Ho ho ho... A Very [Insert franchise name here] Christmas

First, I'd just like to wish a very happy and peaceful Christmas to both my readers!

Apparently, 'tis the season to send badly designed Christmas cards to people that you don't know very well, in the hope of generating a bit of oul' business. For, as it was once told to me by a wizened old marketing professional -you can send all the flyers you want during the course of a year but people will only remember the Christmas card.

I agree -but only if the card is worth looking at. I just received one from the garage that sold me my second-hand car seven years ago [as I have done every year since]. Although it doesn't take the gong for worst card design, it comes eye-wateringly close. There is no excuse for sending abysmal cards unless you're a graphic designer in a corduroy jacket who could say with a knowing smile, 'This card is an ironic statement'.

Seems to me that all such cards generate is indifference, or worse; enmity. If the person to whom a card is sent is not a personal friend- then the card must have some other obvious merit. It should be very funny or very arresting in some other way. You can't get good results from a picture lifted from a royalty-free image CD or one that has a company logo plastered garishly across the cover illustration. I venture to suggest that cards' inner messages should also be hand-written, perhaps with a wry humorous note [since there may be no personal relationship with the receiver].

And... since companies habitually decide to include Christmas in their marketing strategies; they shouldn't leave such important design choices to busy office managers or outsource the task of design to printers [printers and design are like builders and varnish; they don't mix]. There are plenty of great illustrators and graphic designers -who are born for such work and can advise on approach. There are also excellent cards made by some of the charities, like Oxfam or The Irish Cancer Society. So, there's plenty of choice -all well worth the expense and which could start generating a bit of warmth in these cold-hearted times.

Perhaps as image-makers, we're not doing enough to convince people in the general business community of the value of design?

I'd wecome your thoughts on the subject. Have you received any cards this year that provoked a wince? Clean your stomach contents from your shoes and tell me about it.


Steve Simpson said...

had written out a nice long reply but it was eaten by bloglins, nasty little fellas.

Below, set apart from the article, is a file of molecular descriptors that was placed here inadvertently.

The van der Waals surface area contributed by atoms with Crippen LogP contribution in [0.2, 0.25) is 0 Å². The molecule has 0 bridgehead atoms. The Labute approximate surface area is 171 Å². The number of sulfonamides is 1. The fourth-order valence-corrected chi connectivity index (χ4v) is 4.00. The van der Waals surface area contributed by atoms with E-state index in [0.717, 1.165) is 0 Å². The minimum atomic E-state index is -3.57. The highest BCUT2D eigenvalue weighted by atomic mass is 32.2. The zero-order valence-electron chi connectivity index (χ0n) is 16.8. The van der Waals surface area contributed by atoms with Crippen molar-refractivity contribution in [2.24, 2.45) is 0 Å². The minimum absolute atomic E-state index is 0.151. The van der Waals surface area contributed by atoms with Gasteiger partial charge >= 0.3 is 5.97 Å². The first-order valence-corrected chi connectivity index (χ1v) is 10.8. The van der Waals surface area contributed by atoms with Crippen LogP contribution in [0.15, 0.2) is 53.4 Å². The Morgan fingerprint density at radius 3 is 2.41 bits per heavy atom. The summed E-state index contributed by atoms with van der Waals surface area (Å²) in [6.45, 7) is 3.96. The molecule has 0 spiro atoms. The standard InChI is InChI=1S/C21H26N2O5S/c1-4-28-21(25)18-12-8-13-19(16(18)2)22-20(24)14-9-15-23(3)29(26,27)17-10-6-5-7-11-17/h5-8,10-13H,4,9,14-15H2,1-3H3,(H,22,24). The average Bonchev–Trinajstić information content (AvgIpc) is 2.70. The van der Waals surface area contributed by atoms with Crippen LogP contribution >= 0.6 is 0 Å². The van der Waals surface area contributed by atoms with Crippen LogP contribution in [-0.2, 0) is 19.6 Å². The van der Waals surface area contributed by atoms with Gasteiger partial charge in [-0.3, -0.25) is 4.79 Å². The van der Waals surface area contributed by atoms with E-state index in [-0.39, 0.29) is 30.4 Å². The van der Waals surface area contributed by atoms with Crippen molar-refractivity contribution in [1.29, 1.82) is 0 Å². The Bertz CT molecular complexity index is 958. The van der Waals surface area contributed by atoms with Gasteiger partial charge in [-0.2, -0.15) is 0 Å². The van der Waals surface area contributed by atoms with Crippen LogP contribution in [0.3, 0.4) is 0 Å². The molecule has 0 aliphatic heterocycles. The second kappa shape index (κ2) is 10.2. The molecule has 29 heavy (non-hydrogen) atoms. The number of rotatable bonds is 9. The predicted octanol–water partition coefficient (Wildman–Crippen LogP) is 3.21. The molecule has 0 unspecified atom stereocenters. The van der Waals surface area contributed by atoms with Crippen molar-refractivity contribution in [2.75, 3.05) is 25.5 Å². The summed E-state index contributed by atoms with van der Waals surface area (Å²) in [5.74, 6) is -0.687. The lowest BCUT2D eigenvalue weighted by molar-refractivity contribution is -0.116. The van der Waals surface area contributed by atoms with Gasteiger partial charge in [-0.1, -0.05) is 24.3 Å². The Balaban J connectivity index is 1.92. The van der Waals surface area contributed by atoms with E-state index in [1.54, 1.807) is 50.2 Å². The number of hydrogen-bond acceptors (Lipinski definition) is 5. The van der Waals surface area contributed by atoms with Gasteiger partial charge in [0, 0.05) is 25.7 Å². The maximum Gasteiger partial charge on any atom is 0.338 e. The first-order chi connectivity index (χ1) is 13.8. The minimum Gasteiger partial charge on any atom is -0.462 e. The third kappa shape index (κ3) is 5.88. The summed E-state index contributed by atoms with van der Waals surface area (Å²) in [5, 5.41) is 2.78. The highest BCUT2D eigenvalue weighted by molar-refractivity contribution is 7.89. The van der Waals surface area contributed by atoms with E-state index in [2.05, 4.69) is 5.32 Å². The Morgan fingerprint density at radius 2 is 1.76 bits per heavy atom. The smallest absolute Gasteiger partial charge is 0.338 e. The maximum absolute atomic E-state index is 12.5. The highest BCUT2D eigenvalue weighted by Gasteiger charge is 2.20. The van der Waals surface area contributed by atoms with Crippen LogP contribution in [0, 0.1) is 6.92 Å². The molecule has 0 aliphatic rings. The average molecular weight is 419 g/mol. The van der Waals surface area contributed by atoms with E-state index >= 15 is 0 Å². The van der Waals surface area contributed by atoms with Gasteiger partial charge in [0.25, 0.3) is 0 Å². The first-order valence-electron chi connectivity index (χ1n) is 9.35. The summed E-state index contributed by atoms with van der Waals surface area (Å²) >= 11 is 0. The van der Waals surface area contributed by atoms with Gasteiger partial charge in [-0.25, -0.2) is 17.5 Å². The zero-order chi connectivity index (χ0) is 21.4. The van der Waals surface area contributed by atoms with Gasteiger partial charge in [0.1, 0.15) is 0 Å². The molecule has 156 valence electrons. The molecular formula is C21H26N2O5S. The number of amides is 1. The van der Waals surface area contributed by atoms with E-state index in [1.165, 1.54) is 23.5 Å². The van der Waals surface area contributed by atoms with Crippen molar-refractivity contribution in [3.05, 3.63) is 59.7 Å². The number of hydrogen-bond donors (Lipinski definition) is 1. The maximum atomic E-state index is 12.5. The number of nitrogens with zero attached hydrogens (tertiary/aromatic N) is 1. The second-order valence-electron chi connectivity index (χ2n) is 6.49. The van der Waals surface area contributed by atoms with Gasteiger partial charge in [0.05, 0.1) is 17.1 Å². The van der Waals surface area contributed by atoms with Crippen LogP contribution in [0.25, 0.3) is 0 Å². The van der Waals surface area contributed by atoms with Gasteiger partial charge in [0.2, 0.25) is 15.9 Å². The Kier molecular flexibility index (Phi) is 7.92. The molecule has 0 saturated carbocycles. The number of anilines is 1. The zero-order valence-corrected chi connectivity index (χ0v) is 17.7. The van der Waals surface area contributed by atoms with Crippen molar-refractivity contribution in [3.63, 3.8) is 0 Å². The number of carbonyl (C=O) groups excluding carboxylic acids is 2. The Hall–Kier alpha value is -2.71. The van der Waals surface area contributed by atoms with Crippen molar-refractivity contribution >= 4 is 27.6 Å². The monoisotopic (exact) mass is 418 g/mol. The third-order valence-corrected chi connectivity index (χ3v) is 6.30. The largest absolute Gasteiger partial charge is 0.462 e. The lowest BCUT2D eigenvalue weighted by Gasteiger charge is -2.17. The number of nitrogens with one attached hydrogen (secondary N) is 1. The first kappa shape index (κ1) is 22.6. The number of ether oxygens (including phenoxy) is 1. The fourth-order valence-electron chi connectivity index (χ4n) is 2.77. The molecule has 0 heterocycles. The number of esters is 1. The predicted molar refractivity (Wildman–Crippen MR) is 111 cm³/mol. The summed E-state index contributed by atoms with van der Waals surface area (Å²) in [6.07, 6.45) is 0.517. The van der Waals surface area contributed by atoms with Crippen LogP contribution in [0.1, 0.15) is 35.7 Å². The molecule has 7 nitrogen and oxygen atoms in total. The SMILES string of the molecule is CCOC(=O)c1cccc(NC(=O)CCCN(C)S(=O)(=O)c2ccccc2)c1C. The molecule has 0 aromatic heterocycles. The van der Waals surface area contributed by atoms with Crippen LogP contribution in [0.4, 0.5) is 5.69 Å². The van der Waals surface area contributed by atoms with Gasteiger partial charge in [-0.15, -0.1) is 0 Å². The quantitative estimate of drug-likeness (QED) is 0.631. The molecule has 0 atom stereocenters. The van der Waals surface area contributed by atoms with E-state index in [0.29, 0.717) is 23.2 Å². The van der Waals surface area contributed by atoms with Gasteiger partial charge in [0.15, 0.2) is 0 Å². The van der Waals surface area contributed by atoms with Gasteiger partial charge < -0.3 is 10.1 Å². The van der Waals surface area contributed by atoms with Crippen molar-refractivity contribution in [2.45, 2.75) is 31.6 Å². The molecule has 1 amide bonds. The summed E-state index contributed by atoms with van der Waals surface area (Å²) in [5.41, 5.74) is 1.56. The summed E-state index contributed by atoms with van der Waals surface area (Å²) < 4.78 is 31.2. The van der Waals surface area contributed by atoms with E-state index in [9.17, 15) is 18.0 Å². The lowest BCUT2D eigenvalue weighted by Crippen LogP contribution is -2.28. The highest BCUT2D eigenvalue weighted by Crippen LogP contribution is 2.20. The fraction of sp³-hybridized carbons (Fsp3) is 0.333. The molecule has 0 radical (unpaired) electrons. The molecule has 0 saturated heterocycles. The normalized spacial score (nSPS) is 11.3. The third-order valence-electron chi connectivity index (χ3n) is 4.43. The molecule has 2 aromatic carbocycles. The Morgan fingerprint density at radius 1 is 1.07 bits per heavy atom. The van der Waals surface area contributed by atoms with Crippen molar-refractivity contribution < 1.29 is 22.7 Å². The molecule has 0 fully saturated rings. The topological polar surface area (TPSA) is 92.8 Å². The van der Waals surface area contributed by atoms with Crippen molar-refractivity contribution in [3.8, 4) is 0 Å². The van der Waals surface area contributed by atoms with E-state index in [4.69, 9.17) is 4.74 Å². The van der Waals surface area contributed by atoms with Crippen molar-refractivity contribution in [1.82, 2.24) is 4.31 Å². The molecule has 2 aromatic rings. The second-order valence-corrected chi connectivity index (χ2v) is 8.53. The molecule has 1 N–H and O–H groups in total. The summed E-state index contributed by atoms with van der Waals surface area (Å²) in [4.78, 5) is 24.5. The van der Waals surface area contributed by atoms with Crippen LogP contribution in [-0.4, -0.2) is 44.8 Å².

Have to agree with you, nothing like a well crafted Christmas card. Unfortunately I have seen some awful cards from graphic designers also, think they need to engage more with illustrators on something I believe to be home turf! Long live the christmas illustrator

Gerard Tannam said...

I think your wizened old marketing professional bears all the hallmarks (ouch) of a greeting-card salesman.

I'm not sure that Christmas is the best time to send a greeting card from your business (but absolutely agree that if you must, then have it properly designed). There's a real danger that it simply gets lost in the rush.

Instead, why not appropriate another holiday or event that more closely matches your positioning (say, Shrove Tuesday if you're flippin' marvellous or Midsummer if you're a dream to work with) and allows you to own that date in your customer's mind?

You can realistically expect to be the only card (or other offering) coming through the letterbox at that time of year and can offer ample proof of the fresh thinking that you (and only you) provide.

Kevo said...

I take your point about using other festivals and showing fresh thinking. At the same time, though, Christmas IS a special time -quite apart from any religious aspect, it's a time that most remember as comfortable, family oriented and one of generosity. It's no wonder that many businesses opt for Christmas cards. To have such crassly sales driven devices foisted upon you is like having a boorish guest turn up at your dinner party! With a little consideration, a card can re-establish a little of those warm connections that other festive occasions can't reach.

Mind you, in France it's customary to send new year's cards...and they usually even have snow at Christmas.